David M. Larson
Let's face it, we all can get lost, or at least a mite bewildered. Usually, the consequences are not dire—consult a map, check your phone or GPS device, even ask random strangers. But what happens when birds get lost, especially birds that migrate solo and at night? While we rarely know what happens to those lost wanderers, undoubtedly predation, starvation, and exposure all take their toll. You could argue that any bird that flies in the wrong direction on migration is an evolutionary dead end. But what if the problem is not with genetics but is caused by human intervention? What if one of the reasons is poisoning by pesticides?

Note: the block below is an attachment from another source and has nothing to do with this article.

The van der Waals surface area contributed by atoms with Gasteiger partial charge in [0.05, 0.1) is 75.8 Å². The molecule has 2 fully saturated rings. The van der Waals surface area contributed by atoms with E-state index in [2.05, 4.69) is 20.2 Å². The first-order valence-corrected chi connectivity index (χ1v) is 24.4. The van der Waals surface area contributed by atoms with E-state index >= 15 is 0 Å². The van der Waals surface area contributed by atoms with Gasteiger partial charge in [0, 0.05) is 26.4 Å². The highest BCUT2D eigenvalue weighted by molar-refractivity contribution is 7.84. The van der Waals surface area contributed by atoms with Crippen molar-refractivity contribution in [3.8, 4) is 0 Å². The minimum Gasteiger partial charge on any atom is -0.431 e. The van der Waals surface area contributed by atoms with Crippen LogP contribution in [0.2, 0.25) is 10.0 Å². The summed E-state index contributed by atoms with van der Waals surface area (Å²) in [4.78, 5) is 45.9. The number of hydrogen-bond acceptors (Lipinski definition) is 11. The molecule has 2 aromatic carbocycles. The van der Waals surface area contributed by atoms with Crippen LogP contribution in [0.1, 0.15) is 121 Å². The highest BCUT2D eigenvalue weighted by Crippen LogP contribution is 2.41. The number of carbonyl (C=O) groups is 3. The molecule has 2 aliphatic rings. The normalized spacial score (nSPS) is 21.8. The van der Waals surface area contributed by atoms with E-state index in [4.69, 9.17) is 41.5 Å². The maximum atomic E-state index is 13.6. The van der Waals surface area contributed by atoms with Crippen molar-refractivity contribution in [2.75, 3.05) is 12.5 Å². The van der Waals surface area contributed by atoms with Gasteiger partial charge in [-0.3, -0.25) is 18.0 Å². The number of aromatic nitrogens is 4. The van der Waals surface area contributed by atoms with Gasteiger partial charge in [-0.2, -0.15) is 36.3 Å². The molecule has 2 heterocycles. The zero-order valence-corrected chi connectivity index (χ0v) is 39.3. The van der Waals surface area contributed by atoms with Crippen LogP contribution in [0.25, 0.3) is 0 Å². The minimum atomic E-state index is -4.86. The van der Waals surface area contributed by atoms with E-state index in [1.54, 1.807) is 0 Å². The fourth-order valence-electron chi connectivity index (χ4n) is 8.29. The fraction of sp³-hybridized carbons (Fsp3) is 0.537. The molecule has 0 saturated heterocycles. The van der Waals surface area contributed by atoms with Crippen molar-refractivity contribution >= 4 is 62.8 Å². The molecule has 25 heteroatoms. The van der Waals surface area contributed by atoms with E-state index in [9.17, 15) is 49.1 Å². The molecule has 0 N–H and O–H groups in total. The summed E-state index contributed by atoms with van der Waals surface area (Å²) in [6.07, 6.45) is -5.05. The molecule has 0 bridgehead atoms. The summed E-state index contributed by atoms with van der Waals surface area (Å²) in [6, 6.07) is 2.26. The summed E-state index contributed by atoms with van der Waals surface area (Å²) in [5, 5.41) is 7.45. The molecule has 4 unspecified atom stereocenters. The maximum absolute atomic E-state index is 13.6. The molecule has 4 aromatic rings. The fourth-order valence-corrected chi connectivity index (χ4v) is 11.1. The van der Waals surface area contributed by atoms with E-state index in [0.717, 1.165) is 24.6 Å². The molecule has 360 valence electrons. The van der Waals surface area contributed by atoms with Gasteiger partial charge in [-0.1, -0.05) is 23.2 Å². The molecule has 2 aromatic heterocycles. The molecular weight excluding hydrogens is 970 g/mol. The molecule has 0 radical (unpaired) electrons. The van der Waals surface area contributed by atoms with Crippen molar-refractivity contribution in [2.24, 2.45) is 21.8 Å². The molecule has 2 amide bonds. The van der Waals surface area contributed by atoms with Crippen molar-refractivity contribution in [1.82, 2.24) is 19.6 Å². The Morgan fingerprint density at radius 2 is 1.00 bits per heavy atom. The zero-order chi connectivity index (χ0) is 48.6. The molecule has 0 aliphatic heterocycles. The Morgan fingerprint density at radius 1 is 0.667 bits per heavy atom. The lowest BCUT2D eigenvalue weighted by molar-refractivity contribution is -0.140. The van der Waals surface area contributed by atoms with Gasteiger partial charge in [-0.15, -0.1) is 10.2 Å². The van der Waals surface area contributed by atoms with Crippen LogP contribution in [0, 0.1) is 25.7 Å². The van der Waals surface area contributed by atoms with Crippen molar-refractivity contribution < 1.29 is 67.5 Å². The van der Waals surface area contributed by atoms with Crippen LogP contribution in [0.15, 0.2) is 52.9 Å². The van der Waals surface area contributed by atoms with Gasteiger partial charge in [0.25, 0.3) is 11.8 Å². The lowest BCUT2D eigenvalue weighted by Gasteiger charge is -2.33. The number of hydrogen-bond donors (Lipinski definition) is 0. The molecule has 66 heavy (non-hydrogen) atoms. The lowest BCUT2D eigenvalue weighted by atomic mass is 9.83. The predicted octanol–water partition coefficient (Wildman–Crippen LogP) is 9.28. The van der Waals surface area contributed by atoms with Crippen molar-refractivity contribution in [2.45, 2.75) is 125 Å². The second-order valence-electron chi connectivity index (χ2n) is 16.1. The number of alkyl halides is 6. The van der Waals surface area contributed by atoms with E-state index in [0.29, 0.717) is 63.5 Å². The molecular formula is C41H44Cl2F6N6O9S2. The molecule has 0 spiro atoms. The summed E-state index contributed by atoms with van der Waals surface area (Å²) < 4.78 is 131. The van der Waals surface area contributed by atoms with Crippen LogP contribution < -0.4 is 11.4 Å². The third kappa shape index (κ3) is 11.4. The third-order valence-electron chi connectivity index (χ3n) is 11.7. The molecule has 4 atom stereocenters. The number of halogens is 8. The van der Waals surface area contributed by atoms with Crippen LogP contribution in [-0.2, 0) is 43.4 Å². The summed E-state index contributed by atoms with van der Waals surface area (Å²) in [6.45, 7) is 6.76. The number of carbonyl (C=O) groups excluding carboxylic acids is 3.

Many environmental groups and governmental agencies have become increasingly worried about the effects of insecticides on birds, especially the commonly-used organophosphate and neonicotinoid compounds. Organophosphates such as chlorpyrifos (CPF) are usually scattered in granular form on crops, and neonicotinoids such as imidacloprid (IMI) are generally applied directly to seeds. Both are widely found in soil after application. Both classes of insecticides are neurotoxic: CFP is an acetylcholinesterase inhibitor and IMI is a nicotinic acetylcholine receptor antagonist.
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